Revisiting 1996's Tomb Raider

Celebrating 25 years of the game that launched a phenomenon

Revisiting 1996's Tomb Raider
Source: The Gamer.

Much of the promotional material for the original Tomb Raider smartly centred on its now-iconic hero, Lara Croft. When not exclusively focused on her figure, she was depicted as a confident, acrobatic, gun-toting action star. Her character promised adventures filled with explosive non-stop thrill rides, fraught with perilous encounters against hostile wildlife and trap-laden tombs.

While Lara’s first adventure suffers no shortage of these frantic moments, the bulk of the Tomb Raider experience surprises by being the exact opposite: an eerily quiet exploration of largely empty spaces.

Source: Raiding The Globe.

A handful of levels begin with an ambient track of distant rattles and sourceless echoes, effectively conveying the dense emptiness of spaces untouched, or tombs long sealed and forgotten.

However, at least in the PlayStation version, this track only lasts around two minutes. Once it runs its course, the environment falls completely silent. The only sounds are the gentle rhythm of Lara’s footsteps. Grunts as she clambers about. The reluctant grind of worn levers, the scrape of stone as doors sigh open.

In the stillness between these sounds sits an unexpected tension simmering quietly as Lara explores. Threats, whether in the form of devious traps or aggressive wildlife, are surprisingly sparse, and mostly come without warning.

Recent Tomb Raider games intentionally herald some encounters with a cutscene, and others, less intentionally, with environmental cues. Players familiar with modern third-person games will come upon an area peppered with chest-high walls, instinctively know they’re to be used as cover and anticipate a fight long before the first shot is fired.

Not so with the original Tomb Raider, which seems to delight in spacing out encounters just enough that the aforementioned tension slowly yields to cautious confidence. Each corner explored for artifacts, keys and levers further grows that confidence, as familiarity of surroundings sets in and potential hiding spots for hungry wildlife are ruled out.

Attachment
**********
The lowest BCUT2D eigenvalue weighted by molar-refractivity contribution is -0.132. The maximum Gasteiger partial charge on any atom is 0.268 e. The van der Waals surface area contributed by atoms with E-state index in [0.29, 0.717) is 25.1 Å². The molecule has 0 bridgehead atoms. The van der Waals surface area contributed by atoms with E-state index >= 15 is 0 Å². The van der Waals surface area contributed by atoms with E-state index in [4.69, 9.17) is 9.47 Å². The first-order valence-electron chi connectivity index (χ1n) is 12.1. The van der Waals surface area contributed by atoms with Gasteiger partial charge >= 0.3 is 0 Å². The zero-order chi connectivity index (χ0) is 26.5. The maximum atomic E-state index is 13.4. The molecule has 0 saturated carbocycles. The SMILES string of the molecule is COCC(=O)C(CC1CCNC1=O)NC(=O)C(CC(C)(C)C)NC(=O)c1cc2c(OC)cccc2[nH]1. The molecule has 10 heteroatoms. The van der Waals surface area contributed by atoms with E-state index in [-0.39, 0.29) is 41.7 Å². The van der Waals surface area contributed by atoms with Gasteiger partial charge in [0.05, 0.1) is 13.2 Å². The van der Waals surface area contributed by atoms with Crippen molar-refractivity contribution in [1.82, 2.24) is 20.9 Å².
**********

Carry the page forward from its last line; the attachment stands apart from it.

Wolves attack in Peruvian caves. Source: Raiding the Globe.

Then, wolves. Ravenous and agile. Maybe a bear, some bats, or a lion. After long periods of exploring with Lara’s movements providing the only noise, the sudden sound of gnashing teeth often makes their attack more startling than it is dangerous.

Occasionally, the appearance of enemies is accompanied by a short piece of music from Tomb Raider’s excellent soundtrack. In some instances, an especially dramatic piece might strike up before the threat is anywhere in sight, prompting a panicked investigation as to where an attack might spring from.

Composer Nathan McCree’s memorable score remains impressive to this day. Tracks are typically no longer than a minute or two and used sparingly in contrast with the otherwise quiet gameplay to highlight not only the encounters but new areas and notable moments.

McCree wrote the soundtrack in the style of English classical music, which perfectly captures the curiosity and wonder of Lara’s adventure. A sense of history in crumbled ruins. The isolation of being alone in forgotten spaces. The awe of ancient civilizations and their many enticing secrets.

The many rectangles of Atlantis. Source: Raiding the Globe.

As with most 3D games of its time, Tomb Raider looks a little rough by modern standards. Environmental geometry is particularly blocky, even for a game of 1996, and there are noticeable seams between textures.

Yet there remains a charm and general appeal to the overall aesthetic. Each level feels unique and has a great sense of space, even considering the somewhat limited draw distance. The underground colosseum in Greece feels appropriately massive, as does the giant sphinx in an Egyptian cave, and there’s still something special about how the Lost Valley reveals itself in Peru.

Level layout strikes a pleasing balance between feeling open enough to satisfy the desire for exploration, and still being contained. When figuring out how to progress, the options never overwhelm.

The complete lack of a map or onscreen objective markers creates a gratifying, personal relationship between the player and the space. Being forced to map out environments mentally adds to the sensation of mastering a level, and makes new discoveries feel earned and organic, as though born of choices made rather than directions followed.

Following the release of Tomb Raider, Lara Croft of course went on to become an internationally recognized icon, crossing over to film, comics, commercials, and beyond. The steady stream of games that followed even included a full remake of this first release and the series has now been fully rebooted twice.

The Cistern. Source: Reddit.

Dated though it may be in some areas, the game that started it all feels great to play in 2021. Certain aspects still stack up favorably even against modern entries, particularly those pertaining to level design, the use of sound in building atmosphere, and how spacing out encounters plays with tension.

With the recent trilogy of games coming to a close in 2018’s Shadow of the Tomb Raider, developers at Crystal Dynamics are taking a step back to plan Lara’s next big adventure in gaming. Fans will likely catch her next in either the recently announced Netflix anime series, or the upcoming sequel to the 2018 film reboot, starring Alicia Vikander.


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